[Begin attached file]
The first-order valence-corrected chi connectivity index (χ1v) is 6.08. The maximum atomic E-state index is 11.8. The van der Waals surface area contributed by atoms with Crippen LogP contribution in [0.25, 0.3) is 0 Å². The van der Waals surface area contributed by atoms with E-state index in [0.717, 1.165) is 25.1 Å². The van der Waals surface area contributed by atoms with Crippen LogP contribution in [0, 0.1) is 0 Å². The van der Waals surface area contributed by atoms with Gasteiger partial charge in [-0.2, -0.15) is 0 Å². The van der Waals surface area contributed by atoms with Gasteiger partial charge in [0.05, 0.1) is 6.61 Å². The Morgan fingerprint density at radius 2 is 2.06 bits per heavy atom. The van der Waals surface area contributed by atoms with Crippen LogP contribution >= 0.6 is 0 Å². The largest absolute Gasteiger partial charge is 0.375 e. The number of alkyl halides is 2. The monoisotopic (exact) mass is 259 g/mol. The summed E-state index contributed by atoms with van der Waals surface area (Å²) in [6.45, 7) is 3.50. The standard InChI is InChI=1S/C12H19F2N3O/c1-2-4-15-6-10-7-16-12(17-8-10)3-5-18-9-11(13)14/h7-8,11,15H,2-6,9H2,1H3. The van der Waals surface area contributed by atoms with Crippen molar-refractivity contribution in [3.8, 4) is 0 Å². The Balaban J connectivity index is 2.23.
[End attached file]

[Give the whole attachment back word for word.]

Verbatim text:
The first-order valence-corrected chi connectivity index (χ1v) is 6.08. The maximum atomic E-state index is 11.8. The van der Waals surface area contributed by atoms with Crippen LogP contribution in [0.25, 0.3) is 0 Å². The van der Waals surface area contributed by atoms with E-state index in [0.717, 1.165) is 25.1 Å². The van der Waals surface area contributed by atoms with Crippen LogP contribution in [0, 0.1) is 0 Å². The van der Waals surface area contributed by atoms with Gasteiger partial charge in [-0.2, -0.15) is 0 Å². The van der Waals surface area contributed by atoms with Gasteiger partial charge in [0.05, 0.1) is 6.61 Å². The Morgan fingerprint density at radius 2 is 2.06 bits per heavy atom. The van der Waals surface area contributed by atoms with Crippen LogP contribution >= 0.6 is 0 Å². The largest absolute Gasteiger partial charge is 0.375 e. The number of alkyl halides is 2. The monoisotopic (exact) mass is 259 g/mol. The summed E-state index contributed by atoms with van der Waals surface area (Å²) in [6.45, 7) is 3.50. The standard InChI is InChI=1S/C12H19F2N3O/c1-2-4-15-6-10-7-16-12(17-8-10)3-5-18-9-11(13)14/h7-8,11,15H,2-6,9H2,1H3. The van der Waals surface area contributed by atoms with Crippen molar-refractivity contribution in [3.8, 4) is 0 Å². The Balaban J connectivity index is 2.23.